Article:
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"AT THE TURF Club a couple of weeks ago, we set up a lamp, and Ethan got this huge atlas from the library and set it by a chair on the stage." So explains Sharon Baker, bassist for local free-jazz outfit the Mafia. "That was the 'time out' chair," she continues. "Everyone agreed to take turns sitting in the chair and not playing their instrument, because when you're working with a group of people this large, not playing is just as important as playing."
With all this talk about time-out chairs, you'd think you were trapped at a Kinderplatz rather than a band practice space. Yet while the concept may sound unorthodox on paper, it's really a sophisticated undoing of more conservative conceptions of music making, a paradigm shift for this St. Paul-based group. Comprised of some 30 people--most from local avant-punk acts such as Strumpet, Command Module, and Mickey Finn--the Mafia is part of a new out-jazz scene that straddles the crooked line between arty swingers Happy Apple and noise makers Cock E.S.P. It's more '50s Beat than '70s punk; more free than jazz. And its live shows are Happenings as much as they are performances.
As the brainchild of drummer Andrew Beccone and Baker (who Beccone affectionately calls "The Don"), the Mafia has been together for two years. From its original inception, the band has expanded to include people from around the country who file through the Mafia's ever-revolving door like so many part-time thugs. "Every time we play, it's been with a different group of people," Beccone says. "And the only other requirement that the Mafia has is that people listen to each other."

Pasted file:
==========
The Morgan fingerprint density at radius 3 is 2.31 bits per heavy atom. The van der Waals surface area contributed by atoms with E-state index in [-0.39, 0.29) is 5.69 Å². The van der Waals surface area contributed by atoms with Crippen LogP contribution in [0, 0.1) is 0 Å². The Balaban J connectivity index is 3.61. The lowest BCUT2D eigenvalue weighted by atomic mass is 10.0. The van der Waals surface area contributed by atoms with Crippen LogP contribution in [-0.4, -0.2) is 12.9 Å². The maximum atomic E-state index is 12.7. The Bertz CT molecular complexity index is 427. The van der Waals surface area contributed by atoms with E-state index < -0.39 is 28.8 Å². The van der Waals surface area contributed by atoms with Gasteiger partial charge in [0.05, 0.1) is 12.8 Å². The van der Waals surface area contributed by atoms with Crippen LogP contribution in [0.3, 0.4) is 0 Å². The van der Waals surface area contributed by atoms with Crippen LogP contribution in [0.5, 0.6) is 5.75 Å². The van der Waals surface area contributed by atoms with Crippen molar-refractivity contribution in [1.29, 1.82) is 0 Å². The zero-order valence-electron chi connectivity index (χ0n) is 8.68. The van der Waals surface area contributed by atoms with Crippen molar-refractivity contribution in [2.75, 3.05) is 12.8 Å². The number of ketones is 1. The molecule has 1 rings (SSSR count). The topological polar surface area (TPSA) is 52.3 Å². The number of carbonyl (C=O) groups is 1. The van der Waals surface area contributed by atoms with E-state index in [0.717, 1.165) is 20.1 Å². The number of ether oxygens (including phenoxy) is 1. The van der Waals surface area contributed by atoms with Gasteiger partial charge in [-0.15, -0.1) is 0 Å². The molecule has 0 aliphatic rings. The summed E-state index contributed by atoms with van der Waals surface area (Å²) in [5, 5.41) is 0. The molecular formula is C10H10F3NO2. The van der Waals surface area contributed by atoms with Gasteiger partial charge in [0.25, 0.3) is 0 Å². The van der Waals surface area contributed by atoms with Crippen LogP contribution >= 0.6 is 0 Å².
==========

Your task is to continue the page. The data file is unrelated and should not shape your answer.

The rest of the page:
This philosophy becomes apparent as the Mafia digs into its practice space. Drummer Beccone, oboist/flutist Seraphine Abraham, and bassist Mario Costello (a.k.a. the Dominatrix) warm up their instruments. Abraham, running her oboe sound through a reverb pedal, plays a quiet tune, prompting Costello to do an about-face: "Every time you start playing that thing, I think I hear a small animal." Abraham smiles. Silence settles; Costello fingers out a simple bass line and Beccone joins in. Baker, her eyes intently focused on something, touches the higher frets on her bass while Abraham once again breaks into animal noises.
After several minutes of mellifluous free jamming, three men enter the room: drummer Ethan Lebovics, trumpeter Ezra Hale, and a newbie sax-man. We'll call him Dude. Baker good-naturedly welcomes him into the family ("Hey Dude") and the music begins again. Lebovics faces Beccone and taps his cymbals with mallets. Soon, the two drummers switch to snares and high hats, while Abraham trades her oboe for a flute. Sadly, the noise level of the room increases to the point of distraction, and Dude's loud sax screeches earn him a sidelong glare from Baker. Abraham, her cheeks red from trying to compete with the cacophonous crescendo, drops her flute to her chest, and levels a death stare in Dude's direction. The vibe has shifted: Someone obviously needs a "time out." The halt in the music is only one of many possible scenarios that can develop out of what Baker calls the "element of chance" in the Mafia's creative process. "There's always a risk involved when you play with new people," Baker says. "It all depends on the phase of the moon, who you're playing with, what kind of day they had, and what you had for breakfast."
The Mafia plays a free performance on Wednesday, October 22 at No Name Noise @ the Soap Factory, 110 Fifth Ave. S.E., Mpls.; 623-9176.
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